On Media’s Right to Publish Private Matters

Media’s right to publish citizens life & activities

The extent of media’s right to publish matters relating to citizens unauthorised account of life and activities, under the freedom of press guaranteed by Article 19(1)(a) of the constitution, was considered by the Supreme Court (SC) in R. Rajagopal v State of T.N (known as Auto Shanker case).

The other matters considered in the case were what are the remedies open to a citizen in such a case of infringement, whether such a writing amounts to defamation, whether the government can maintain an action for its defamation, whether the government has any legal authority to impose prior restraint on the press to prevent publication of such material defamatory of its officials, etc

Facts of the case in short

The petitioners were the editor, associate editor, printer and publisher of a Tamil magazine, “Nakkheeran”. They sought a direction from the court to the Government of Tamil Nadu & its functionaries not to interfere with the publication of an autobiography of a prisoner, Auto Shanker, in their publication.

Auto Shanker was convicted of six murders and sentenced to death. The auto-biography was written when he was in jail. He wanted it to be published in the petitioners’ magazine.

Nakkheeran widely publicised about the proposed publication of the autobiography. On learning it the officials of the prison, who expected damaging stories about them in the autobiography, forced Shanker to request the magazine not to publish it.

The Petitioners then filed a petition seeking court’s intervention in preventing the respondents from violating the magazine’s and the prisoner’s Freedom of Expression.

Principles the Supreme Court enunciated

Right to privacy is inherent

The SC found that the right to privacy is implicit in the right to life and liberty guaranteed to the citizens of this country by Article 21 of the Constitution. It is a “right to be let alone”.

A citizen has a right to safeguard the privacy of his own, his family, marriage, procreation, motherhood, child-bearing and education, among other matters.

No one can publish any private account

No one can publish anything concerning the above matters without the citizen’s consent whether truthful or otherwise and whether laudatory or critical.

If he does so, he would be violating the right to privacy of the person concerned and would be liable in an action for damages.

If a person voluntarily thrusts himself into controversy or voluntarily invites or raises a controversy, then the position may be different.

Publishing based on public records permissible

The rule aforesaid is subject to the exception, that any publication concerning the aforesaid aspects becomes unobjectionable if such publication is based upon public records including court records.

The reason is that once a matter becomes a matter of public record, the matter loses its private nature and it becomes a legitimate subject for publication or comment by media.

Female victim’s account not to be published

In the interests of decency protected by Article 19(2) of the Constitution, an exception must be carved out to the above rule, that a female who is the victim of a sexual assault, kidnap, abduction or a like offence should not further be subjected to the indignity of her name and the incident being publicised in press/media even if her story gets into the public records.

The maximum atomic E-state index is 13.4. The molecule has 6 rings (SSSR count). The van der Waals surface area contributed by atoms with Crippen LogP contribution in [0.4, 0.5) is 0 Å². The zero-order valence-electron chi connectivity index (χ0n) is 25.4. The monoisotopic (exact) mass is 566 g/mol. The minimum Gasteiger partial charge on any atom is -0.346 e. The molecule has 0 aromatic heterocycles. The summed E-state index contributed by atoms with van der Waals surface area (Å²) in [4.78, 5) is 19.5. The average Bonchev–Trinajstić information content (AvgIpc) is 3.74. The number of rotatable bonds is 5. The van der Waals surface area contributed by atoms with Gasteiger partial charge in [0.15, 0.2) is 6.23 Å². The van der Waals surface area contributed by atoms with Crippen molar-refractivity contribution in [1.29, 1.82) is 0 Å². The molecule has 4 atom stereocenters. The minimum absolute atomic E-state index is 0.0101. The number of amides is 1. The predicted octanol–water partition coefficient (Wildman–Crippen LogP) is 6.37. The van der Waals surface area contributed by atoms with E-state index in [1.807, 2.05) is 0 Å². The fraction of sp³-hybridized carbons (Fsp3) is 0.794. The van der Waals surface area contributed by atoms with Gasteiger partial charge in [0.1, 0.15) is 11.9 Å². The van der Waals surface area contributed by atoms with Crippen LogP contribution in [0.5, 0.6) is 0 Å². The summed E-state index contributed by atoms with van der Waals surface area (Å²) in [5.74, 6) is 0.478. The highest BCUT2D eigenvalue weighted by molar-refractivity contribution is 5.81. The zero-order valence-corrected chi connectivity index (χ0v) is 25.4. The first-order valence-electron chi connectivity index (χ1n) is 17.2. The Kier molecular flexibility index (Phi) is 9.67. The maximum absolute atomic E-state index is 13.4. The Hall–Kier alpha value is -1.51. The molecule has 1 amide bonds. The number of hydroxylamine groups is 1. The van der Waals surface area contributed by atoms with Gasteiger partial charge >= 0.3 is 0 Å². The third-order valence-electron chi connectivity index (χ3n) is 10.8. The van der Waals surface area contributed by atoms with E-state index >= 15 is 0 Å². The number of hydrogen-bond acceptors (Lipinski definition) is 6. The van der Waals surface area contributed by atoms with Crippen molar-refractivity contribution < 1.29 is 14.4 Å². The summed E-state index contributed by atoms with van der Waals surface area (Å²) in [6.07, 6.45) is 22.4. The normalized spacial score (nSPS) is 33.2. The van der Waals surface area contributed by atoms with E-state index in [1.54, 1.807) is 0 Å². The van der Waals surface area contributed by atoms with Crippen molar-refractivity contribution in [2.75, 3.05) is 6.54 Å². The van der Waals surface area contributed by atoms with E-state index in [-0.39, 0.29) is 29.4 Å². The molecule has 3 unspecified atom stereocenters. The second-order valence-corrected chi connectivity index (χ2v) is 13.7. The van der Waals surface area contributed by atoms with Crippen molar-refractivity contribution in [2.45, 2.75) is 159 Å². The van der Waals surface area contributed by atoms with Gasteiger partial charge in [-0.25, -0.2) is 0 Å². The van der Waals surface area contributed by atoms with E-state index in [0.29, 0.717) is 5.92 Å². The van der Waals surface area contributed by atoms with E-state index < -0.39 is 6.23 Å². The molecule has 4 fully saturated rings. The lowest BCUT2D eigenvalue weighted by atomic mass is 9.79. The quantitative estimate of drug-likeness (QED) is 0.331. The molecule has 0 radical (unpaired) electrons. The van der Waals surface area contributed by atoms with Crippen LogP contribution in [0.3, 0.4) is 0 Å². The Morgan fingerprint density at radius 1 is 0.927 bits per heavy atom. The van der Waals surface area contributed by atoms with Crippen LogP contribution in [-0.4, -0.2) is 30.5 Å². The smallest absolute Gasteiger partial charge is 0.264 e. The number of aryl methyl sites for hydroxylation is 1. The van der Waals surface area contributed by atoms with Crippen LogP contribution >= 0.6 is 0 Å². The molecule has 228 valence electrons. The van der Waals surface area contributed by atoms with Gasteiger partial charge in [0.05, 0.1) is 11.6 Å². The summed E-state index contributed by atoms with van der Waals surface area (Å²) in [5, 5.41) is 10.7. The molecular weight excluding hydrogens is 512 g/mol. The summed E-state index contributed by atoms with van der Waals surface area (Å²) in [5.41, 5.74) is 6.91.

Officials cannot claim privacy

In the case of public officials, it is obvious that the right to privacy, or the remedy of action for damages is simply not available with respect to their acts and conduct relevant to the discharge of their official duties.

This is so even where the publication is based upon facts and statements which are not true, unless the official establishes that the publication was made (by the defendant) with reckless disregard for truth.

In such a case, it would be enough for the defendant (the member of the media) to prove that he acted after a reasonable verification of the facts; it is not necessary for him to prove that what he has written is true.

Of course, where the publication is proved to be false and actuated by malice or personal animosity, the defendant would be liable for damages.

In matters not relevant to the discharge of his duties, the public official enjoys the same protection as any other citizen, as explained above. It needs no reiteration that judiciary, which is protected by the power to punish for contempt of court, and Parliament and legislatures protected as per their privileges under Articles 105 and 104 respectively of the Constitution of India, are exceptions to this rule.

Government cannot maintain suit for defamation

The Government, local authority and other organs and institutions exercising governmental power cannot maintain a suit for damages for defaming them.

Official secretes to kept as secret

However, the Official Secrets Act, 1923, or any similar enactment or provision having the force of law has to be respected by the media.

Principles herein are not exhaustive

The principles above mentioned are only the broad principles. They are neither exhaustive nor all-comprehending.

The concepts dealt with in this case are still in the process of evolution.

In summing up

In short, there is no law empowering the State or its officials to prohibit, or to impose a prior restraint upon the press or media.